Nanoparticles used to deliver RNAi agents to thyroid cancer tumours

Posted: 20 June 2016 | Victoria White, Digital Content Producer | No comments yet

Researchers have developed an innovative nanoplatform that allows them to effectively deliver RNAi agents to the sites of cancer and suppress tumour growth…

These are immunofluorescence images of cells. Left: control; right: after treatment with nanoparticles that silence BRAF. CREDIT: Jinjun Shi, Brigham and Women’s Hospital

A promising strategy for the treatment of anaplastic thyroid cancer (ATC) is RNA interference (RNAi) nanotechnology, but delivering RNAi agents to the sites of tumours has proved challenging.

Now, researchers at Brigham and Women’s Hospital, together with collaborators from Massachusetts General Hospital, have developed an innovative nanoplatform that allows them to effectively deliver RNAi agents to the sites of cancer and suppress tumour growth and reduce metastasis in preclinical models of ATC.

“We call this a ‘theranostic’ platform because it brings a therapy and a diagnostic together in one functional nanoparticle,” explains Jinjun Shi, PhD. “We expect this study to pave the way for the development of theranostic platforms for image-guided RNAi delivery to advanced cancers.”

RNAi allows researchers to silence mutated genes, including those upon which cancers depend to grow and survive and metastasise. Many ATCs depend upon mutations in the commonly mutated cancer gene BRAF. By delivering RNAi agents that specifically target and silence this mutated gene, the investigators hoped to stop both the growth and the spread of ATC, which often metastasizes to the lungs and other organs.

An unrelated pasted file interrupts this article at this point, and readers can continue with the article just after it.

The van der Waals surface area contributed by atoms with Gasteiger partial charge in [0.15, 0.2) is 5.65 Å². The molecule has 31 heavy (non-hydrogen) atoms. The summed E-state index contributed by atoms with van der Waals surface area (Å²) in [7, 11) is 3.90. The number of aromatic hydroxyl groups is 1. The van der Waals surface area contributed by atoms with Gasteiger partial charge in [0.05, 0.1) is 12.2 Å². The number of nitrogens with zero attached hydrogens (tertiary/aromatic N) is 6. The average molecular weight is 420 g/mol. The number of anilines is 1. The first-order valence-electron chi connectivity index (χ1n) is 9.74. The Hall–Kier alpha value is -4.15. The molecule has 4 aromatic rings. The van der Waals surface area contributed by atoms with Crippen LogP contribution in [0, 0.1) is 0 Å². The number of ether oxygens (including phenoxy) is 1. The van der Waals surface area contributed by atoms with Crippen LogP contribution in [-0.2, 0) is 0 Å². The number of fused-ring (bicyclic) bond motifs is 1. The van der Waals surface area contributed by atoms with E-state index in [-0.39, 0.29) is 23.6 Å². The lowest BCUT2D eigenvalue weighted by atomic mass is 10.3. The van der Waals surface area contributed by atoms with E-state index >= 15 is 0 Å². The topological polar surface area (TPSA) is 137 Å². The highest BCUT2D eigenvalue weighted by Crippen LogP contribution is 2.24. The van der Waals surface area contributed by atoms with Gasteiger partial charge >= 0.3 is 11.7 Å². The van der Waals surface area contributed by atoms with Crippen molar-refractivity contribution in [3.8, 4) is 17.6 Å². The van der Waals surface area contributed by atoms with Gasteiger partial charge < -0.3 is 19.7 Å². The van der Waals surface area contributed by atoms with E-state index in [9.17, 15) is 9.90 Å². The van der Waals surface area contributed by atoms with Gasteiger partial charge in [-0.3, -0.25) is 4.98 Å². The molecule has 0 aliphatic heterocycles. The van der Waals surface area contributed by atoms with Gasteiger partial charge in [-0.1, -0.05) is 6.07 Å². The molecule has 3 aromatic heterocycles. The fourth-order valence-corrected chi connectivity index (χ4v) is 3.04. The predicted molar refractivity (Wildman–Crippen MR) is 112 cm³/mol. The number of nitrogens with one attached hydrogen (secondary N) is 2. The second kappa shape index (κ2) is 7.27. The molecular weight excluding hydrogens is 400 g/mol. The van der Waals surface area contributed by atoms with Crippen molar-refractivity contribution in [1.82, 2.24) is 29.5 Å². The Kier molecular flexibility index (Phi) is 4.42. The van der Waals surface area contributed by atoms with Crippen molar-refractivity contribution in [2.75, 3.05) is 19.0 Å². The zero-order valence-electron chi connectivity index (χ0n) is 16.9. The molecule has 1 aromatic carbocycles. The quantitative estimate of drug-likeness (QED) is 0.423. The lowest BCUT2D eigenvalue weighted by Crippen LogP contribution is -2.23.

Cancer cell growth was drastically slowed

When RNAi is delivered on its own, it is usually broken down by enzymes or filtered out by the kidneys before it reaches tumour cells. Even when RNAi agents make it as far as the tumour, they are often unable to penetrate or are rejected by the cancer cells. To overcome these barriers, the investigators used nanoparticles to deliver the RNAi molecules to ATC tumours. In addition, they coupled the nanoparticles with a near-infrared fluorescent polymer, which allowed them to see where the nanoparticles accumulated in a mouse model of ATC.

By measuring the glow from the near-infrared fluorescent polymer, the team verified that nanoparticles had reached the primary site of ATC in the thyroid. The team found that the nanoparticles circulated for long periods of time in the blood stream and accumulated at high concentrations in the tumours.

In addition, the team reports evidence that BRAF had been successfully silenced at these sites. They found that, for cells grown in a dish and treated with the nanoparticles containing RNAi agents, cell growth was drastically slowed and the number of cancer cells that were able to migrate decreased by as much as 15-times. In mouse models, tumour growth was also slowed and fewer metastases formed.